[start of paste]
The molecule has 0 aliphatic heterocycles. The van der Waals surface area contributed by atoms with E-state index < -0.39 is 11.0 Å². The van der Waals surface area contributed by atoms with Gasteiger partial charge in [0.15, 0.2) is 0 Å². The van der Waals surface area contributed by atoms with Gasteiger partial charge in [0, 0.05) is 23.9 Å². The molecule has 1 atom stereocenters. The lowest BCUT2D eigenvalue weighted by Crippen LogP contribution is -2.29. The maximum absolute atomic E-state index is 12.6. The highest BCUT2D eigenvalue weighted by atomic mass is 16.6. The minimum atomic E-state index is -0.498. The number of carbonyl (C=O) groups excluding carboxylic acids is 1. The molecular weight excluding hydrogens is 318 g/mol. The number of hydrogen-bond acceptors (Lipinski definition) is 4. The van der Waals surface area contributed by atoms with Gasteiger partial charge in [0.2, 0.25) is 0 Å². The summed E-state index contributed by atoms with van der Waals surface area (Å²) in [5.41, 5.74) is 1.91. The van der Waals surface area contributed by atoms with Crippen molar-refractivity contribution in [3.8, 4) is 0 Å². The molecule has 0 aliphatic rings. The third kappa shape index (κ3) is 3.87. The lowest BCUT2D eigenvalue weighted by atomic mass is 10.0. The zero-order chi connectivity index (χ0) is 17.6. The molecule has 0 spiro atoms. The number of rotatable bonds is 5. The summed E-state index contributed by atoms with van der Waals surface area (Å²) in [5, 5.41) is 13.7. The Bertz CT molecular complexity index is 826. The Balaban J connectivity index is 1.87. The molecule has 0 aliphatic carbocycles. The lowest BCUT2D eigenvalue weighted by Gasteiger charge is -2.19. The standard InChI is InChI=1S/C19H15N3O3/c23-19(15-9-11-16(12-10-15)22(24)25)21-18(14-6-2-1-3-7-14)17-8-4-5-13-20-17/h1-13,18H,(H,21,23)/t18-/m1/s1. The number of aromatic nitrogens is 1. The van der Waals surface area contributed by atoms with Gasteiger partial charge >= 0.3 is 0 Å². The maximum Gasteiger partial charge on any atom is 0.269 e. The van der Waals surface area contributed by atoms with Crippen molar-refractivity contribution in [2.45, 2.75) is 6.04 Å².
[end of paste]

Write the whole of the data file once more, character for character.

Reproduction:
The molecule has 0 aliphatic heterocycles. The van der Waals surface area contributed by atoms with E-state index < -0.39 is 11.0 Å². The van der Waals surface area contributed by atoms with Gasteiger partial charge in [0.15, 0.2) is 0 Å². The van der Waals surface area contributed by atoms with Gasteiger partial charge in [0, 0.05) is 23.9 Å². The molecule has 1 atom stereocenters. The lowest BCUT2D eigenvalue weighted by Crippen LogP contribution is -2.29. The maximum absolute atomic E-state index is 12.6. The highest BCUT2D eigenvalue weighted by atomic mass is 16.6. The minimum atomic E-state index is -0.498. The number of carbonyl (C=O) groups excluding carboxylic acids is 1. The molecular weight excluding hydrogens is 318 g/mol. The number of hydrogen-bond acceptors (Lipinski definition) is 4. The van der Waals surface area contributed by atoms with Gasteiger partial charge in [0.2, 0.25) is 0 Å². The summed E-state index contributed by atoms with van der Waals surface area (Å²) in [5.41, 5.74) is 1.91. The van der Waals surface area contributed by atoms with Crippen molar-refractivity contribution in [3.8, 4) is 0 Å². The molecule has 0 aliphatic rings. The third kappa shape index (κ3) is 3.87. The lowest BCUT2D eigenvalue weighted by atomic mass is 10.0. The zero-order chi connectivity index (χ0) is 17.6. The molecule has 0 spiro atoms. The number of rotatable bonds is 5. The summed E-state index contributed by atoms with van der Waals surface area (Å²) in [5, 5.41) is 13.7. The Bertz CT molecular complexity index is 826. The Balaban J connectivity index is 1.87. The molecule has 0 aliphatic carbocycles. The lowest BCUT2D eigenvalue weighted by Gasteiger charge is -2.19. The standard InChI is InChI=1S/C19H15N3O3/c23-19(15-9-11-16(12-10-15)22(24)25)21-18(14-6-2-1-3-7-14)17-8-4-5-13-20-17/h1-13,18H,(H,21,23)/t18-/m1/s1. The number of aromatic nitrogens is 1. The van der Waals surface area contributed by atoms with Gasteiger partial charge >= 0.3 is 0 Å². The maximum Gasteiger partial charge on any atom is 0.269 e. The van der Waals surface area contributed by atoms with Crippen molar-refractivity contribution in [2.45, 2.75) is 6.04 Å².